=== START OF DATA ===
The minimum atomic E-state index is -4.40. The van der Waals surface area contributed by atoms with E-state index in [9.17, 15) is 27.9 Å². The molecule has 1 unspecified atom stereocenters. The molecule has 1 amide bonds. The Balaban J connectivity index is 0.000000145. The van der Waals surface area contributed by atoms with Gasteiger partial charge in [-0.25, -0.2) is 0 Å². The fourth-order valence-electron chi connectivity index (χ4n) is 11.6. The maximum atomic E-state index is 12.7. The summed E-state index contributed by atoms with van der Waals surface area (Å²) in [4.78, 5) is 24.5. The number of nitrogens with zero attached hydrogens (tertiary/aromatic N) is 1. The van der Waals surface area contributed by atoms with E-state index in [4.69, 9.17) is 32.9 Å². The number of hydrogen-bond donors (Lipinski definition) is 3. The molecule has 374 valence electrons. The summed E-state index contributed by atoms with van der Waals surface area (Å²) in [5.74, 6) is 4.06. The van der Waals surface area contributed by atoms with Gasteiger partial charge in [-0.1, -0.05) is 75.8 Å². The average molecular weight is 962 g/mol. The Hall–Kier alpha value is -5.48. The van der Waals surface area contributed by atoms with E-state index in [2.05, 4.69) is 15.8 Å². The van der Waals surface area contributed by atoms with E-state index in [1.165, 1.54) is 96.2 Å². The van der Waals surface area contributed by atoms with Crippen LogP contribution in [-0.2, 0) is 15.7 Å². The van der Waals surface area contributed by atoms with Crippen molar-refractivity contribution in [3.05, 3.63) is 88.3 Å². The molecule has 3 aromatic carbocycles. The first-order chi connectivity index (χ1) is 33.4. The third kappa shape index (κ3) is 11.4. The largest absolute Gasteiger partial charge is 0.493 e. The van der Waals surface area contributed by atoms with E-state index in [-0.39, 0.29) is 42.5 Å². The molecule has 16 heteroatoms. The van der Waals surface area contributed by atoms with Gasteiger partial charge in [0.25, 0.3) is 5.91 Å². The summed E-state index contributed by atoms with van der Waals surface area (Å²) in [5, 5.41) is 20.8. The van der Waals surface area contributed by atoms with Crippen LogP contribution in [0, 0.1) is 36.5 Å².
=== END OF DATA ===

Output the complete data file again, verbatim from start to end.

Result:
The minimum atomic E-state index is -4.40. The van der Waals surface area contributed by atoms with E-state index in [9.17, 15) is 27.9 Å². The molecule has 1 unspecified atom stereocenters. The molecule has 1 amide bonds. The Balaban J connectivity index is 0.000000145. The van der Waals surface area contributed by atoms with Gasteiger partial charge in [-0.25, -0.2) is 0 Å². The fourth-order valence-electron chi connectivity index (χ4n) is 11.6. The maximum atomic E-state index is 12.7. The summed E-state index contributed by atoms with van der Waals surface area (Å²) in [4.78, 5) is 24.5. The number of nitrogens with zero attached hydrogens (tertiary/aromatic N) is 1. The van der Waals surface area contributed by atoms with E-state index in [4.69, 9.17) is 32.9 Å². The number of hydrogen-bond donors (Lipinski definition) is 3. The molecule has 374 valence electrons. The summed E-state index contributed by atoms with van der Waals surface area (Å²) in [5.74, 6) is 4.06. The van der Waals surface area contributed by atoms with Gasteiger partial charge in [-0.1, -0.05) is 75.8 Å². The average molecular weight is 962 g/mol. The Hall–Kier alpha value is -5.48. The van der Waals surface area contributed by atoms with E-state index in [2.05, 4.69) is 15.8 Å². The van der Waals surface area contributed by atoms with E-state index in [1.165, 1.54) is 96.2 Å². The van der Waals surface area contributed by atoms with Crippen LogP contribution in [-0.2, 0) is 15.7 Å². The van der Waals surface area contributed by atoms with Crippen molar-refractivity contribution in [3.05, 3.63) is 88.3 Å². The molecule has 3 aromatic carbocycles. The first-order chi connectivity index (χ1) is 33.4. The third kappa shape index (κ3) is 11.4. The largest absolute Gasteiger partial charge is 0.493 e. The van der Waals surface area contributed by atoms with E-state index in [-0.39, 0.29) is 42.5 Å². The molecule has 16 heteroatoms. The van der Waals surface area contributed by atoms with Gasteiger partial charge in [0.25, 0.3) is 5.91 Å². The summed E-state index contributed by atoms with van der Waals surface area (Å²) in [5, 5.41) is 20.8. The van der Waals surface area contributed by atoms with Crippen LogP contribution in [0, 0.1) is 36.5 Å².